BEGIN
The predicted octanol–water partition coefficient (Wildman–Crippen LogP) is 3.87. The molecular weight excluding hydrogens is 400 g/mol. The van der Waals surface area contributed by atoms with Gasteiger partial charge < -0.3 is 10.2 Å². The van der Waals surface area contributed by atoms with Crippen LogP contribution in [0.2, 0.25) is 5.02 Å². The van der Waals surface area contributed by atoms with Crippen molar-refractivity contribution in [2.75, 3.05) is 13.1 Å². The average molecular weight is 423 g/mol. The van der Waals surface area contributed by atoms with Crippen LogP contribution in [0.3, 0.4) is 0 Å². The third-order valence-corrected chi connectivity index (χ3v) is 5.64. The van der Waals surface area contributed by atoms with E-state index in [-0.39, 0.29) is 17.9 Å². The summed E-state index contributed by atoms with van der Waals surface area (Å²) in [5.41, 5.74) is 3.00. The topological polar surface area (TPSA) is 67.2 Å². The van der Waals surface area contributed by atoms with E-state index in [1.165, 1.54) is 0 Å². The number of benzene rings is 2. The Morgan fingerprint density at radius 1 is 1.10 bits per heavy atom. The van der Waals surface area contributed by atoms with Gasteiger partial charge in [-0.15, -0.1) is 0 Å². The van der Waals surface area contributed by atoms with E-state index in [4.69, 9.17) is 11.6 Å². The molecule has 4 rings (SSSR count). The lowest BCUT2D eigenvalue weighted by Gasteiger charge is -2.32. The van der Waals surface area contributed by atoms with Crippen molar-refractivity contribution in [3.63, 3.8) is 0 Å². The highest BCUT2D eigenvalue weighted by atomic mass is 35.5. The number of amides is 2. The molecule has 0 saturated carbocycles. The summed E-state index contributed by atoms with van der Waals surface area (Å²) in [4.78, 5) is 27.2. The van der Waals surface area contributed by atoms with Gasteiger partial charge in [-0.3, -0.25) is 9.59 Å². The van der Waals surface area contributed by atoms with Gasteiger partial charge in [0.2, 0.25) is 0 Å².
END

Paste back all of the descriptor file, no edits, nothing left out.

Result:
The predicted octanol–water partition coefficient (Wildman–Crippen LogP) is 3.87. The molecular weight excluding hydrogens is 400 g/mol. The van der Waals surface area contributed by atoms with Gasteiger partial charge < -0.3 is 10.2 Å². The van der Waals surface area contributed by atoms with Crippen LogP contribution in [0.2, 0.25) is 5.02 Å². The van der Waals surface area contributed by atoms with Crippen molar-refractivity contribution in [2.75, 3.05) is 13.1 Å². The average molecular weight is 423 g/mol. The van der Waals surface area contributed by atoms with Crippen LogP contribution in [0.3, 0.4) is 0 Å². The third-order valence-corrected chi connectivity index (χ3v) is 5.64. The van der Waals surface area contributed by atoms with E-state index in [-0.39, 0.29) is 17.9 Å². The summed E-state index contributed by atoms with van der Waals surface area (Å²) in [5.41, 5.74) is 3.00. The topological polar surface area (TPSA) is 67.2 Å². The van der Waals surface area contributed by atoms with E-state index in [1.165, 1.54) is 0 Å². The number of benzene rings is 2. The Morgan fingerprint density at radius 1 is 1.10 bits per heavy atom. The van der Waals surface area contributed by atoms with Gasteiger partial charge in [-0.15, -0.1) is 0 Å². The van der Waals surface area contributed by atoms with E-state index in [4.69, 9.17) is 11.6 Å². The molecule has 4 rings (SSSR count). The lowest BCUT2D eigenvalue weighted by Gasteiger charge is -2.32. The van der Waals surface area contributed by atoms with Crippen molar-refractivity contribution in [3.63, 3.8) is 0 Å². The highest BCUT2D eigenvalue weighted by atomic mass is 35.5. The number of amides is 2. The molecule has 0 saturated carbocycles. The summed E-state index contributed by atoms with van der Waals surface area (Å²) in [4.78, 5) is 27.2. The van der Waals surface area contributed by atoms with Gasteiger partial charge in [-0.3, -0.25) is 9.59 Å². The van der Waals surface area contributed by atoms with Gasteiger partial charge in [0.2, 0.25) is 0 Å².